Storytelling reveals meaning without committing the error of defining it. ~ Hannah Arendt

I think of my self as a story-teller in the making. The ability to use a narrative in a story to explore the human agency and the domain of ‘action’ is what attracts me to looking at what tools I can use to create these webs of storytelling.

In my opinion, this also allows me to traverse the fine line between the oikos and the polis (the private and the public) that are the domains of the experiential category of action which can be the subject matter of the story. Through story telling I can bridge the boundaries of empathy without making those that are different symmetrical and opening up discursive opportunities. This in turn allows for interpretive activity of meaning creation to result in experiential knowledge which allows us to transcend contexts that we may be unfamiliar with but yet are able to articulate a collective identity around. In a narrative or allegorical process, one operates with evocative representations of “reality,” in which a community can assign different meaning to the same thing on different occasions, and evolve a clearer sense of symbolic interest.

So telling stories in a manner that narratavizes implicit forms of knowledge to encourage participation in the interpretative process and enhance learning through greater engagement with the subject matter of the story is exciting for me! And any risk that may arise from the personalized nature of a story is mitigated by collective personalization that takes place for the community of actors or the audience.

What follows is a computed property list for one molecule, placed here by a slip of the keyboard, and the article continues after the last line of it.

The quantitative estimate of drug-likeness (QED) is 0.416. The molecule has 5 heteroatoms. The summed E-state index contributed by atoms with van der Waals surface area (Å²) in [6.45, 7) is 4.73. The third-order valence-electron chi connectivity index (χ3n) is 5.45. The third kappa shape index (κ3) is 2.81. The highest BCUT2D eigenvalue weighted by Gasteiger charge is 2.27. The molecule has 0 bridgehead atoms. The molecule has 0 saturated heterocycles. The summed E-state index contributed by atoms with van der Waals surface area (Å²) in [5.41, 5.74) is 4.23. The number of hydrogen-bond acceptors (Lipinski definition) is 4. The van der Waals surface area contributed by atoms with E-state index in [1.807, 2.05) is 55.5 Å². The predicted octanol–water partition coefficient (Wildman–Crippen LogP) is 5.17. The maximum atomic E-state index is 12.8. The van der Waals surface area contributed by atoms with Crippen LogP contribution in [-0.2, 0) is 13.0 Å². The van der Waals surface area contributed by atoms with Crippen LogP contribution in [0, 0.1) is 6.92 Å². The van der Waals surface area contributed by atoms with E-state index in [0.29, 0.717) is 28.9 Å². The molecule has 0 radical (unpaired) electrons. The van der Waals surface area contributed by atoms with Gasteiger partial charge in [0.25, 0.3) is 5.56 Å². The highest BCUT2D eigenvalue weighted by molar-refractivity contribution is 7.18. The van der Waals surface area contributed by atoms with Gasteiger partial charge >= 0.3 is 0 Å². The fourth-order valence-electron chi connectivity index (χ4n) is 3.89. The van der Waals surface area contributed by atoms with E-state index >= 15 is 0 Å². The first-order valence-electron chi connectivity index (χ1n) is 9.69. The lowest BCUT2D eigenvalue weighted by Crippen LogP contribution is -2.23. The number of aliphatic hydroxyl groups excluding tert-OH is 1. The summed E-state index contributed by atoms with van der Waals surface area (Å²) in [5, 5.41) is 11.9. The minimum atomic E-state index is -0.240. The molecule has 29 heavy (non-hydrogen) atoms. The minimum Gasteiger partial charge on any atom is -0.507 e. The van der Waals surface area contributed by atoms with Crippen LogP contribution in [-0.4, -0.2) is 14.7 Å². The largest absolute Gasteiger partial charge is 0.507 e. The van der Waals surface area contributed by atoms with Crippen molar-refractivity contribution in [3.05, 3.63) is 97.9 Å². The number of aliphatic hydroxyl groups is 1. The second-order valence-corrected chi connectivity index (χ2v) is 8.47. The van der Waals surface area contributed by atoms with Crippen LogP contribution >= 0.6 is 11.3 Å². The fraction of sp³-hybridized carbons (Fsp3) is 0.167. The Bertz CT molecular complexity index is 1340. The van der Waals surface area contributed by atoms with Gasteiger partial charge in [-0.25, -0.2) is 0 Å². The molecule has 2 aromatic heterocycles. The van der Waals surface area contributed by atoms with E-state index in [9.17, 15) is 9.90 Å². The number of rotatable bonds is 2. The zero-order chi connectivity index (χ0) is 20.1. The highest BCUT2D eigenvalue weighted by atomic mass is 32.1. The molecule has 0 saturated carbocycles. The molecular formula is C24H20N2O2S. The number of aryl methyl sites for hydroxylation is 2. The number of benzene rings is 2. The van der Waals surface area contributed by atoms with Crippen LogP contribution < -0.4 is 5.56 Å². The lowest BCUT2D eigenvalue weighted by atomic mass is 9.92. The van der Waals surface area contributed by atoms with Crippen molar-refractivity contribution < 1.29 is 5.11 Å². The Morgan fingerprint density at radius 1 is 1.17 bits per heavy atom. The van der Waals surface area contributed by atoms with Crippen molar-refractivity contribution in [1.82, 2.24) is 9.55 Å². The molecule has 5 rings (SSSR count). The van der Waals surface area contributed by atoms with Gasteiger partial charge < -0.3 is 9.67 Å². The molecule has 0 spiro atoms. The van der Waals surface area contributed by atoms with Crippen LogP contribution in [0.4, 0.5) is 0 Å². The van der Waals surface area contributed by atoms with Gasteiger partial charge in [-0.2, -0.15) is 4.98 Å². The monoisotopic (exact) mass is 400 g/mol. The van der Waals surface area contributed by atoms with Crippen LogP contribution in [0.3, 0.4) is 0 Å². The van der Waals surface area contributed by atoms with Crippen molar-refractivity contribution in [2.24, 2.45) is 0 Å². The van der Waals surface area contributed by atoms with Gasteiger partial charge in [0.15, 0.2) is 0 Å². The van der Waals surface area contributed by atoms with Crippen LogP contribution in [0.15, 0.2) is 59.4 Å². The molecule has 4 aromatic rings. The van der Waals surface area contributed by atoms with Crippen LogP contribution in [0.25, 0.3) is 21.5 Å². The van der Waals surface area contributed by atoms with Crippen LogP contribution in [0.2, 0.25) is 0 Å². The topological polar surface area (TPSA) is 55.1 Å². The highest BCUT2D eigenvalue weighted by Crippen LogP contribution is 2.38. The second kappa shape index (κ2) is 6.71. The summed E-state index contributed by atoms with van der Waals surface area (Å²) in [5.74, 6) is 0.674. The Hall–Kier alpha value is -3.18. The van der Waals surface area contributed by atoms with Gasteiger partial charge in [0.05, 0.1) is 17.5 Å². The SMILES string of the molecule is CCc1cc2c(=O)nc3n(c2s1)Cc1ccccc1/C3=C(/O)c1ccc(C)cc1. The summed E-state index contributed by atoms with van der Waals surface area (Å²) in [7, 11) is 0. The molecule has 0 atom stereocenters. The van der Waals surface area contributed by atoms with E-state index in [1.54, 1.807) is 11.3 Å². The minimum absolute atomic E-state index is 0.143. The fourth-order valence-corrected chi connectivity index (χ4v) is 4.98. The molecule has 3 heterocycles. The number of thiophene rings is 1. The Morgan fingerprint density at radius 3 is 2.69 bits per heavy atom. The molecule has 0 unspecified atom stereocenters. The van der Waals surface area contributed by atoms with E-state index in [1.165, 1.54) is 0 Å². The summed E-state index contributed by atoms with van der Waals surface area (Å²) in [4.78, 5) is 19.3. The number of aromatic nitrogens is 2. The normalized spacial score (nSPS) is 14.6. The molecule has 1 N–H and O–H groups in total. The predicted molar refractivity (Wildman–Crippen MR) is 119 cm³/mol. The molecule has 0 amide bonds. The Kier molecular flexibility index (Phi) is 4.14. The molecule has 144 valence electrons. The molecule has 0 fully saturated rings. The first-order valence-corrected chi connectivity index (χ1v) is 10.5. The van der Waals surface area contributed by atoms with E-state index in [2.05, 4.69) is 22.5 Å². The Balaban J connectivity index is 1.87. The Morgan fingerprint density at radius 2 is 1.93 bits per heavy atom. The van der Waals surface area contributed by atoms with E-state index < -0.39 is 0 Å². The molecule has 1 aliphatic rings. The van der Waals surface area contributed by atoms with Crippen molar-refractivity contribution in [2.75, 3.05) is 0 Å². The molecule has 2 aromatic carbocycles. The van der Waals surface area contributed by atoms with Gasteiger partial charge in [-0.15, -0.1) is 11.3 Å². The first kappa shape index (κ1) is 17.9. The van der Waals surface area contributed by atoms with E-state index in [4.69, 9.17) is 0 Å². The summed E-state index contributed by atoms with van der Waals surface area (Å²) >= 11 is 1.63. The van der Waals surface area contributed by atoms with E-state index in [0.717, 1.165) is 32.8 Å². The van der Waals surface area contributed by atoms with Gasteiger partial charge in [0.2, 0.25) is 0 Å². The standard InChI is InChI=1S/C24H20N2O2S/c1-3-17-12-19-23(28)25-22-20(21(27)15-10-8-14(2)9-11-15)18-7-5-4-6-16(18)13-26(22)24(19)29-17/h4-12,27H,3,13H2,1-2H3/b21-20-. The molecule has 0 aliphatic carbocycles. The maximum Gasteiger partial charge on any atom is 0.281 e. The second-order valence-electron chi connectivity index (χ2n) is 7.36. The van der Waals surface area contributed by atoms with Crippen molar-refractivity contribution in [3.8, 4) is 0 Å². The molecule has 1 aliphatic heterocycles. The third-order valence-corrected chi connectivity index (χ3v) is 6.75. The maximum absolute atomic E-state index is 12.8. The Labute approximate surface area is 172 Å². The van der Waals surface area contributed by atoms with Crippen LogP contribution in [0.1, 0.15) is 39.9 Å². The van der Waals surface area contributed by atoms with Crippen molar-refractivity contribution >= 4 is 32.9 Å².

Over the last year I have had the opportunity to not only better tell stories by incorporating the most appropriate communication technology that will allow people to share more but also learn the art of ‘editing’ videos better. Doing it well is of course a LONG way off for me, but one of my most recent videos is weaving the story of a leader in a conversational manner without taking away the power of her story.

Some of the past ones are:

Let me begin by saying by loser, I really mean one who is not the winner, not attributing any more judgement than is in the word itself, though that’s easier said than done. I refer to some one who has not been able to perform the way one would have otherwise considered representative of a winner. Its an age old phenomena but we constantly tell ourselves its OK to play, its OK to come second, its OK as long as you are trying. But truly in our heart of hearts we are saying, “oh I wish you would get it (win).”

The same ideology follows when we talk about social development programming. The primary reason being that the same people in their “real” lives would be of the kind I described above. So with this inherent contradiction in our selves, it is not hard to imagine that we would be uncomfortable to say the least in dealing with the losers within our areas of work.   
One cant disassociate how the reality TV is in fact a mirror to our own reality, oh well may be not a mirror per se, but indulge me a bit. The worst cooks of america, for instance will chop off its worst cook first! Isn’t it in contradiction to the name of the show? Anyway, I digress.